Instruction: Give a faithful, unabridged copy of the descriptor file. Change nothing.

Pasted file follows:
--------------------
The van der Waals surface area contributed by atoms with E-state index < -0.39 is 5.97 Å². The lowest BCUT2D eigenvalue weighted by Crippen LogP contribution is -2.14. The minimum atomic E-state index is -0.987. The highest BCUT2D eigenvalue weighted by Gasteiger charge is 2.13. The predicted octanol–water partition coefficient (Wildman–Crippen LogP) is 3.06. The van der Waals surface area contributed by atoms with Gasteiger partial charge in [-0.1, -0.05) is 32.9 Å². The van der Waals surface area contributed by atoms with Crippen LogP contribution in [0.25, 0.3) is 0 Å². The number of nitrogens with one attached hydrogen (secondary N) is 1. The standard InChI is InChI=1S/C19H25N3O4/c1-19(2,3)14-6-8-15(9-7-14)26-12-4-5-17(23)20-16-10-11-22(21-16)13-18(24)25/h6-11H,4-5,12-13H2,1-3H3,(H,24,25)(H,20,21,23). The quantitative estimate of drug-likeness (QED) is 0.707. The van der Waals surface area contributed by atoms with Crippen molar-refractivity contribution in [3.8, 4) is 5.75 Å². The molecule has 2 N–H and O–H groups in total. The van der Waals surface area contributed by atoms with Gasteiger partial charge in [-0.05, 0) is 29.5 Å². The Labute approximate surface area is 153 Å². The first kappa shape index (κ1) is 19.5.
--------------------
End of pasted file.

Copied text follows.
The van der Waals surface area contributed by atoms with E-state index < -0.39 is 5.97 Å². The lowest BCUT2D eigenvalue weighted by Crippen LogP contribution is -2.14. The minimum atomic E-state index is -0.987. The highest BCUT2D eigenvalue weighted by Gasteiger charge is 2.13. The predicted octanol–water partition coefficient (Wildman–Crippen LogP) is 3.06. The van der Waals surface area contributed by atoms with Gasteiger partial charge in [-0.1, -0.05) is 32.9 Å². The van der Waals surface area contributed by atoms with Crippen LogP contribution in [0.25, 0.3) is 0 Å². The number of nitrogens with one attached hydrogen (secondary N) is 1. The standard InChI is InChI=1S/C19H25N3O4/c1-19(2,3)14-6-8-15(9-7-14)26-12-4-5-17(23)20-16-10-11-22(21-16)13-18(24)25/h6-11H,4-5,12-13H2,1-3H3,(H,24,25)(H,20,21,23). The quantitative estimate of drug-likeness (QED) is 0.707. The van der Waals surface area contributed by atoms with Crippen molar-refractivity contribution in [3.8, 4) is 5.75 Å². The molecule has 2 N–H and O–H groups in total. The van der Waals surface area contributed by atoms with Gasteiger partial charge in [-0.05, 0) is 29.5 Å². The Labute approximate surface area is 153 Å². The first kappa shape index (κ1) is 19.5.